Don’t we all have times when we wish they would?
Who hasn’t wished for a request to be met by instant compliance. Life would be so much easier if we were spared the ‘Why?’ or the ‘In a minute…’ (which never happens) or the extended debate designed for a wriggle out.
Compliant, agreeable children seem easy to parent but, do you really want a child who quietly acquiesces?
Children are designed to question, it is how they learn. Toddlers and teens especially are engaged in an intense period of self-exploration and how can they possibly figure out their own mind, their values, their sense of right, if we are constantly telling them what to do, what to think, and how to behave.
We adults are great at developing a rationale behind our right to tell our children how to be: “It’s for her own good.” “I have the benefit of age and experience.” “It’s a matter of good manners.”
We interfere in our children’s dress, food, friends, homework, hobbies, education, and down time. We live in a culture that fundamentally mistrusts children to know what is right for their own development. Society supports constant management by adults, and so we feel we ought.
If you always tell your daughter what to do then:
- she won’t know what to do when you’re not there
- she’ll look to others to tell her what to do
- she’ll find it hard to know her own mind when others pressure her to do something
- she’ll find it hard to say no to something she doesn’t want to do
- she’ll find it hard to say no to something she knows is wrong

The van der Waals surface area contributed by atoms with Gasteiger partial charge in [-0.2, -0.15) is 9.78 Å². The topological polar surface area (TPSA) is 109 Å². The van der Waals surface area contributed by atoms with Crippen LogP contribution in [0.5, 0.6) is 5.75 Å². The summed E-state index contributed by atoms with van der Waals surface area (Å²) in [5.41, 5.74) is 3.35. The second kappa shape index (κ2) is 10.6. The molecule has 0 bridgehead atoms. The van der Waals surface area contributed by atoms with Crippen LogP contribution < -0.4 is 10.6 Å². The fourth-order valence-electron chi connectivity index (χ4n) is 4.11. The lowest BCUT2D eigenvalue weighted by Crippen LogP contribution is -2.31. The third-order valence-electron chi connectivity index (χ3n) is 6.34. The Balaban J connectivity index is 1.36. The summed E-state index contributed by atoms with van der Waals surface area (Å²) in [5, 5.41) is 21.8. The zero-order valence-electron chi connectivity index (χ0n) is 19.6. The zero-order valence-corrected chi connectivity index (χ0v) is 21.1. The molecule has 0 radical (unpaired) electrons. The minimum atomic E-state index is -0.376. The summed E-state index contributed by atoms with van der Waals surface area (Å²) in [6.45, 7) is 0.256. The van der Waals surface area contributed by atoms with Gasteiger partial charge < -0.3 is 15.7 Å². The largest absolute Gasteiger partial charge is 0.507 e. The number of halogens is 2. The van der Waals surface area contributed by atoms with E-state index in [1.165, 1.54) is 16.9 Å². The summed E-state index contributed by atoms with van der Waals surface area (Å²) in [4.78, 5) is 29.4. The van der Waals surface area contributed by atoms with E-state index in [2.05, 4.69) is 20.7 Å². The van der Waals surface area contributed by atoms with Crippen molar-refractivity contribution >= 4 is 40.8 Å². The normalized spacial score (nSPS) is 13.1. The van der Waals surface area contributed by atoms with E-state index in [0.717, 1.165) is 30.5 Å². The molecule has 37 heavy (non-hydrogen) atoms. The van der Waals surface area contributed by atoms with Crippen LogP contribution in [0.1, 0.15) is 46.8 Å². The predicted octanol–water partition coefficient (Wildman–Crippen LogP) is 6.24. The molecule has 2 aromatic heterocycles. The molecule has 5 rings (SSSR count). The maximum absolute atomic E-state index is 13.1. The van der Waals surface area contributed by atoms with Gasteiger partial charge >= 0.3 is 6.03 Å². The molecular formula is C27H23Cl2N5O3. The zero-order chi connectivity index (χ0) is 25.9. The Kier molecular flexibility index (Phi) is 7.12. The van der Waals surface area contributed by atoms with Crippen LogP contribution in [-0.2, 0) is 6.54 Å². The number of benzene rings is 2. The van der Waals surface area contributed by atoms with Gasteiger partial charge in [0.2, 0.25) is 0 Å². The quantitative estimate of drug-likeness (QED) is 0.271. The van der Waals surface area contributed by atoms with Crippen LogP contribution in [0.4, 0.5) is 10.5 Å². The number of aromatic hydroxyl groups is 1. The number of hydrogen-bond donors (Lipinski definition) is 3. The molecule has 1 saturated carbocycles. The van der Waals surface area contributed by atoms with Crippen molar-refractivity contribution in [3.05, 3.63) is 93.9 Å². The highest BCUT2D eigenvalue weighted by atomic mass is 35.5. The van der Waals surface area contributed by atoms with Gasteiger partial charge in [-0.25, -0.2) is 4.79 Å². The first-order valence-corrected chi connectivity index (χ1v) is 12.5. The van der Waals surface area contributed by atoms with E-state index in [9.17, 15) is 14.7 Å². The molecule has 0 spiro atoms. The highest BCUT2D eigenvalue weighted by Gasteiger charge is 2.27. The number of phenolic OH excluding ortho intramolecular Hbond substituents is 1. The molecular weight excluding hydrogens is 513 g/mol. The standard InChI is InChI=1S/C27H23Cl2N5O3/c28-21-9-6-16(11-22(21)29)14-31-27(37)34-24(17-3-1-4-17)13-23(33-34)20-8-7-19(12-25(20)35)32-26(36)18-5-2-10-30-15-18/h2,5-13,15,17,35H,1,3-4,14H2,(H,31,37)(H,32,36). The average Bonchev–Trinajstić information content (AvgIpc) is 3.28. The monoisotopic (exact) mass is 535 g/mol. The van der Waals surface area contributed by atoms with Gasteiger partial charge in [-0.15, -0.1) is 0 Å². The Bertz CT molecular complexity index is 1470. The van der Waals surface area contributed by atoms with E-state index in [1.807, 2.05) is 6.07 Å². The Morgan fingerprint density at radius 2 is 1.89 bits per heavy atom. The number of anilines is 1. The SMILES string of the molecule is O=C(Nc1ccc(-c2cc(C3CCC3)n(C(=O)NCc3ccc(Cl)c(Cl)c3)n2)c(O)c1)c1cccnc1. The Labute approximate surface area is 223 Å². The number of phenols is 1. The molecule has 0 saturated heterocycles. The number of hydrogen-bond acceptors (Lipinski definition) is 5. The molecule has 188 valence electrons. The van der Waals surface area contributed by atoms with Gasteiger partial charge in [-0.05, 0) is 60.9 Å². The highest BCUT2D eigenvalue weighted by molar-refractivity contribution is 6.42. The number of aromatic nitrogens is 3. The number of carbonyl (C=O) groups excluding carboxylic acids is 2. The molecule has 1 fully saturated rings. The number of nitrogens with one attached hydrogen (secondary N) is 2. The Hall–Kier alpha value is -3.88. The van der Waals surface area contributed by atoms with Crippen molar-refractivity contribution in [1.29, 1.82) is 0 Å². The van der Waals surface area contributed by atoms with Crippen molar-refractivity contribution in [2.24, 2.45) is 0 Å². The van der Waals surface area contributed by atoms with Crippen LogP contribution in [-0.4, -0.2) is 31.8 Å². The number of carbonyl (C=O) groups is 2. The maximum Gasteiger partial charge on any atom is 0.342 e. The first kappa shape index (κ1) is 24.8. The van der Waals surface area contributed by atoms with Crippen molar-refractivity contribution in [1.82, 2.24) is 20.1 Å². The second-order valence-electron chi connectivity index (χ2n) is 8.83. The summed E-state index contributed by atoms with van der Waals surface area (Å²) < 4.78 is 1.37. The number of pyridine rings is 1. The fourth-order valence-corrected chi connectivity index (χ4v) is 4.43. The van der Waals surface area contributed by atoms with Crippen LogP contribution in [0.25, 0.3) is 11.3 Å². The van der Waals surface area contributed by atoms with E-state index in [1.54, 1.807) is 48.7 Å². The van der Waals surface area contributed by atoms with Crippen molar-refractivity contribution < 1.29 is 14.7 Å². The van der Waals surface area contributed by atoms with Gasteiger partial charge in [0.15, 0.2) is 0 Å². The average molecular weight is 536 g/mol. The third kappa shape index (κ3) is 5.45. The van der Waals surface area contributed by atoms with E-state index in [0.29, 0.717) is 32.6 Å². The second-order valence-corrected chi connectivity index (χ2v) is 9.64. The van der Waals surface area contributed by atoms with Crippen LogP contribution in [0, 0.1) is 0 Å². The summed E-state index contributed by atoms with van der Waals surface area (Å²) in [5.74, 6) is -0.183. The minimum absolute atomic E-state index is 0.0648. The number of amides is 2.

It’s an uncomfortable connection to make – tell her what to do,
and she will be more likely to let others do so too.
If you don’t leave your daughter’s choice of diet, outfit, work ethic, and friendships to her, then you leave her vulnerable to peer pressure, experimenting with drink or drugs because others are, sexual activity that she doesn’t feel ready for, and unable to stand up for what she believes to be right for herself.
I hope that you will find that if you don’t tell your children what to do, that they make sound decisions for themselves, and turn to you for advice when they need it. Handing the reins over to our children needs to be gradual and age appropriate, but most parents underestimate their children and have a tendency to micromanage. It is not that we remove our involvement in our children’s lives, it is that the flavour changes from one of instructing to one of informing when asked.
So next time your toddler, or your teen, leaves the house without a coat, you could bite your tongue. Let them get wet, catch a cold, and remember how to stay warm and dry next time.
I’m not saying abandon your children to their whims, another day I’m as likely to write about the importance of trusting your parental intuition and, if you sense something is really wrong, having the courage to act boldly. I’m talking about all the little ways that we take the responsibility for minor decisions away from our children and cheat them of learning how to be responsible for themselves when it really matters.
So I would venture, say to a child, “Don’t do as you’re told – do as you decide.“